Pakistani Woman Suspected of Helping Al Qaeda

The sole woman on the FBI's list of seven suspected al Qaeda operatives is simply a loving mother who has disappeared to the dismay of her Pakistani family, according to her brother's attorney.

"The family says she's a mother of three who cares very much for her children, and they have no knowledge of any connection that she had al Qaeda or any terrorist activities and they're very concerned for her," said Annette Lamoreaux, the legal director of the Connecticut Civil Liberties Union. She is also the lawyer representing Siddiqui's brother, Mohammad Siddiqui.

Aafia Siddiqui, 32, is on the list of seven people wanted for questioning. The list was revealed after authorities apparently received a stream of credible intelligence reports pointing to a terror attack in the United States this summer.

See Their Faces

Siddiqui, a Pakistani woman who received a biology degree from the Massachusetts Institute of Technology and wrote a doctoral thesis on neurological sciences at Brandeis University, outside Boston, in 2001, returned to Pakistan shortly after the Sept. 11, 2001, attacks, according to authorities.

Siddiqui, her husband and three children were together at the time, according to authorities. Her whereabouts have been a mystery since the FBI issued a global alert for her arrest for possible links to al Qaeda back in March 2004. She disappeared with her three small children, including an infant, and no one has reported hearing from her since then.

Lamoreaux says that Siddiqui felt that at times she was the victim of prejudice after Sept. 11, but Lamoreaux says she never expressed anger against the United States. The attorney says the woman's family is eager to help find Siddiqui.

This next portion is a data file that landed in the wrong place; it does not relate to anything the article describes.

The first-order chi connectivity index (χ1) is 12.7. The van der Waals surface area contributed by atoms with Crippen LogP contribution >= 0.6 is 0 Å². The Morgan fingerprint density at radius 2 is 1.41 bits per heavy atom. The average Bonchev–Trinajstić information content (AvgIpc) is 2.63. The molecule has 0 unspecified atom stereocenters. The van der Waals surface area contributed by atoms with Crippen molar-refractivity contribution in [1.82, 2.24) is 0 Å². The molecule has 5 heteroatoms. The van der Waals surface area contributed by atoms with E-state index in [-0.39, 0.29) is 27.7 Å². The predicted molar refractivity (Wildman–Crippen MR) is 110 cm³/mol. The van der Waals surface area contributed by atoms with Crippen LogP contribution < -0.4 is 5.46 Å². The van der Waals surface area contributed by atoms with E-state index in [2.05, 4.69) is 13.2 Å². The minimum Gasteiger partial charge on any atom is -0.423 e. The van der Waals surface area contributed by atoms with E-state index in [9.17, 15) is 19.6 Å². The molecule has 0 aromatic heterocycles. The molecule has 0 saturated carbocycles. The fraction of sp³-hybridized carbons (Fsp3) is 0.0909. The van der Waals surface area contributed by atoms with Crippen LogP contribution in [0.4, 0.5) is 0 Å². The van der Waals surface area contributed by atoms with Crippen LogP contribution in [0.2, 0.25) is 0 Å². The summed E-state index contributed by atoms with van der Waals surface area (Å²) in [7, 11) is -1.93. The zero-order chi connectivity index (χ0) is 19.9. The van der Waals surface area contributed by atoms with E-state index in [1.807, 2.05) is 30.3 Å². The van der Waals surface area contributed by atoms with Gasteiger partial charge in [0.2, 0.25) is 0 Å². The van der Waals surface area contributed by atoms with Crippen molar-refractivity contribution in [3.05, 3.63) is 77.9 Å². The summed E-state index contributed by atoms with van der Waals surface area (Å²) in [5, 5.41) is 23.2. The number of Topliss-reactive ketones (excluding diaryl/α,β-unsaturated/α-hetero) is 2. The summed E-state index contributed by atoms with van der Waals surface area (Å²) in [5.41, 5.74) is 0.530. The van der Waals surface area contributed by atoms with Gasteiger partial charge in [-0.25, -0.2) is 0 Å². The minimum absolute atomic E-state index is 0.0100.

"From the beginning, we helped to cooperate to find her," Lamoreaux said. "At that time she had disappeared and they had no idea where she was and still have no idea. I think at this point they would be happy if she were in custody of the FBI, because they would know she was alive and safe with her children." Meanwhile, U.S. authorities have not alleged that Siddiqui is a full-fledged member of al Qaeda, but the government believes she could help other operatives get things done in the United States.

Lamoreaux says Siddiqui, who is also known as "Ahmed the Tanzanian," according to the list released by the Justice Department, didn't have time to run errands for suspected terrorists while she was raising three children.

One of the things her family has continually said about Siddiqui is she would do anything for her children and she would sacrifice her life to protect them.

The other six suspects on the list are Adnan G. El Shukrijumah, a Saudi native who used to live in South Florida; Adam Yahiye Gadahn, an American and former Christian; Fazul Abdullah Mohammed, a native of the Comoros Republic; Ahmed Khalfan Ghailani, a Tanzanian who is under indictment for the 1998 U.S. Embassy attacks; Amer El-Maati, born in Kuwait and wanted by the FBI for questioning; and Abderraouf Jdey, a Tunisian who was among five men who left suicide messages on videotapes recovered in Afghanistan.

Gadahn is the only U.S. native among the seven and the only one whose name was first publicly disclosed Wednesday.